The Pitfalls of DMR
With the need for higher-quality materials increasing, the pitfalls of DMR as a waste stream are more exposed than ever before. The two major pitfalls that could contribute to the DMR era coming to an end are the contamination/poor quality of DMR loads and also the existing need for segregation.
Contamination / Quality Control
The definition of DMR varies for each waste company. Whilst materials such as paper, card, plastic and metal are common inclusions, there is no grade definition or quality control applied to DMR as an industry standard.
A constant cause of contention for waste companies – DMR services are also riddled with contamination problems. When DMR loads are contaminated by other waste streams, it impacts both the costs for the waste producer and also the recovery value of recyclates.
We believe that the root cause of DMR contamination is a lack of understanding of what materials actually qualify as DMR. Whilst most waste companies have been tackling the issue for years, with the use of training, education posters and signage, contamination is still an ongoing issue.
When dealing with single waste streams, the differentiation is much more clear-cut whereas having a mixed stream for recyclates, this can lead to more confusion on what does/doesn’t count as DMR.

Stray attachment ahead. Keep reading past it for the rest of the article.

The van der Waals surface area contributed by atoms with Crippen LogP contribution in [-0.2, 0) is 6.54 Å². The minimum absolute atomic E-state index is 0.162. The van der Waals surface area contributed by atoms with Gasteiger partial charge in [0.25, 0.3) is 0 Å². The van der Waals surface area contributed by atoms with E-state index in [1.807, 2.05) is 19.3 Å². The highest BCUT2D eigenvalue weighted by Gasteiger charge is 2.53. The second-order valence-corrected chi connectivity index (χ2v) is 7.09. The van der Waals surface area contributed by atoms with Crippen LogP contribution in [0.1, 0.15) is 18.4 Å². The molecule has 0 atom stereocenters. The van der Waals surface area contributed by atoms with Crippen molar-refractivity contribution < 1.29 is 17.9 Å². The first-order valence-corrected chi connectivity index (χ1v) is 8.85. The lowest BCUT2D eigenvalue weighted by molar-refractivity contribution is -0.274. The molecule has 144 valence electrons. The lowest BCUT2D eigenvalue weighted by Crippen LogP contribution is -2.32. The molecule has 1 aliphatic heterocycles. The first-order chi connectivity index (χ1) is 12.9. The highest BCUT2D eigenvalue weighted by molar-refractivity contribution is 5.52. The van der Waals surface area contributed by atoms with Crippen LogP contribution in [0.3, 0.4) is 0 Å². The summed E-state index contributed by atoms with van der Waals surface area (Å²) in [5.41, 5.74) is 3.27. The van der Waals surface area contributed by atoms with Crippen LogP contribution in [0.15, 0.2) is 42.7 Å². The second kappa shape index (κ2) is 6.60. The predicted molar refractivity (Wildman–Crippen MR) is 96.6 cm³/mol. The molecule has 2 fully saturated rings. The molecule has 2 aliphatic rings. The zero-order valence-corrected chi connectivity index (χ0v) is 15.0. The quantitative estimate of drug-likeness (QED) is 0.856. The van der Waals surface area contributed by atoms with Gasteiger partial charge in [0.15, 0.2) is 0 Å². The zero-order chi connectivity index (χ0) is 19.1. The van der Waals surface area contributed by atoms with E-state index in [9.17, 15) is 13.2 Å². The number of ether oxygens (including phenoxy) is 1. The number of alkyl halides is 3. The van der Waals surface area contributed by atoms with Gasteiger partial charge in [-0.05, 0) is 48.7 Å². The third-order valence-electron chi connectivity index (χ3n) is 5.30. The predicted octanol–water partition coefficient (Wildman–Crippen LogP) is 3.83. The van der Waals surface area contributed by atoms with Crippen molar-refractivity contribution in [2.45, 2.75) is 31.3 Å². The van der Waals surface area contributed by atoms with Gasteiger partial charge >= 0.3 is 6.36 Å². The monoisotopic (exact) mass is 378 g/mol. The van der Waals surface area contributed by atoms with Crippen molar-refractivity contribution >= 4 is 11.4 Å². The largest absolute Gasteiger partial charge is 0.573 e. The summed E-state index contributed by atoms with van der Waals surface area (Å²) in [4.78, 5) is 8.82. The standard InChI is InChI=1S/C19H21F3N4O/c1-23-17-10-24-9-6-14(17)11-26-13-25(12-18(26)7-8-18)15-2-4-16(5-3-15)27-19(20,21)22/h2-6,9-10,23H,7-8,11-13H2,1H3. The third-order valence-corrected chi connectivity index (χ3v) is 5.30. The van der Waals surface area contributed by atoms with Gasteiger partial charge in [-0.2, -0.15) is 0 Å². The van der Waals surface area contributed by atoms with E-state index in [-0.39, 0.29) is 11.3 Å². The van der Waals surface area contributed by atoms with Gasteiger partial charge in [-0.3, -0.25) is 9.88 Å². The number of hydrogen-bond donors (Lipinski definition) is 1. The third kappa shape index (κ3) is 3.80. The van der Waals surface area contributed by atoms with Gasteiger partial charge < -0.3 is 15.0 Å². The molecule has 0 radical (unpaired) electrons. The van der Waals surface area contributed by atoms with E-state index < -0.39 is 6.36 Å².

In many cases, DMR waste loads can become too contaminated to be fully recycled. In situations like this, the waste is typically classed as a ‘light waste’ or just general waste. Then rather than being recycled, the materials are sent on for energy recovery or, worst case, landfill disposal.
DMR requires segregation and processing
One of the biggest selling points of DMR to waste producers is that they’re not required to segregate individual waste streams to ensure their materials are recycled. Having one waste stream for all recyclates instead gave waste companies the responsibility of segregating materials via Materials Recycling Facilities (MRFs).
However, whilst a DMR bin was originally a cheaper alternative to general waste, there are still additional costs involved to cover the processing of the waste materials. Over time, costs for DMR services have risen due to the contamination issues and the required processing of DMR and these prices risk rising more so over time.
In addition, with the contamination and quality issues that arise from DMR loads, the recovered materials from MRF’s are often not at a high-enough quality for recycling processors and are instead classified as ‘light loads’ or just general waste, and this increases the charge for waste processors.
In a way, this negates the idea of segregating DMR from general waste, which is a huge step back for the waste industry, and ultimately makes us question whether DMR really is a sustainable solution for the future.